With the announcement of Batman: Arkham Origins this week from E3, I thought I'd revisit something I was completely enamored with two years ago and never quite got around to blogging.
Obviously beautiful, this identity package developed by Trailer Park straddles the line between pretension and art. Which, although hard to distinguish most of the time, is here very clearly drawn.
Extending the audience for this open-world game would need a completely fresh take on things, and here it was a case of reversing the color schemes the world has known to be quintessentially essential Batman. Black is now white and silver. The highlights of green and blue in villains perfectly cast in the stark renderings, while the only color in images featuring Batman himself is red (either in his own blood, or as a color in an ally or foe). Although it feels like too much emotion and meaning for a game featuring a billionaire psychopath cracking skulls dressed in armor with bat-ears, it actually does have relevance to the undercurrents of social outcasts without a conventional method of releasing anguish and not finding solace in any attempt. The representation of Batman and his enemies of crime and love in a pure, un-tampered vision of mere suggestion does convey a feeling of newness; a fresh beginning, an open world of possibilities to repeat old mistakes or reinterpret old conflicts.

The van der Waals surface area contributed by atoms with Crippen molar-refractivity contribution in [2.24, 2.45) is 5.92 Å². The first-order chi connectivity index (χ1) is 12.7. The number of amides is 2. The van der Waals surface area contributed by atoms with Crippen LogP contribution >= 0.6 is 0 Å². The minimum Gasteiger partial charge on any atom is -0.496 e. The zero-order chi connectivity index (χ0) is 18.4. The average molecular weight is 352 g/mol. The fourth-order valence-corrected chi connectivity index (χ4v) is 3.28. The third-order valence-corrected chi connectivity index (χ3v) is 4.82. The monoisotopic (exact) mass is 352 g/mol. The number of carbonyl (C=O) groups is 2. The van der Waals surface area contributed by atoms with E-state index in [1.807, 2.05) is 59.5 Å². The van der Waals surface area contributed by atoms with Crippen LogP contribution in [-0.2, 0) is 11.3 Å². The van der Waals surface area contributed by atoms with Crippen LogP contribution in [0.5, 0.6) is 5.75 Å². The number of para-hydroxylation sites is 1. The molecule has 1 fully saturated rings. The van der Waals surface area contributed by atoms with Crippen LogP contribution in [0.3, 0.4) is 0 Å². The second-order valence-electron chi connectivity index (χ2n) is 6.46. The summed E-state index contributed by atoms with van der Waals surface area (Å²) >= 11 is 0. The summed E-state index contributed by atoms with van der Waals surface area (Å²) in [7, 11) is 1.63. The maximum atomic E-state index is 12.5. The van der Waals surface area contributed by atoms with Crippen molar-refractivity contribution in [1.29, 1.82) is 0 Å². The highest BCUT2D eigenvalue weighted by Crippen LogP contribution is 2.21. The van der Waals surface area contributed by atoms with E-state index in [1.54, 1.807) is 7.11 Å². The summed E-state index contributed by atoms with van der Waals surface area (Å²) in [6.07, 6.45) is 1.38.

The game itself won several well-deserved awards and sold like gangbusters. Having been released more than a few years ago, it is easily found for $20 or less now, removing all reason to not own the game in a collection. And although it undoubtedly would have sold several million dollars worth of units regardless of the marketing material, I love that this campaign was developed in such a truly artistic and original vision. There will be more Batman games, and I hope that with them, just as imaginative and compelling visual identity material.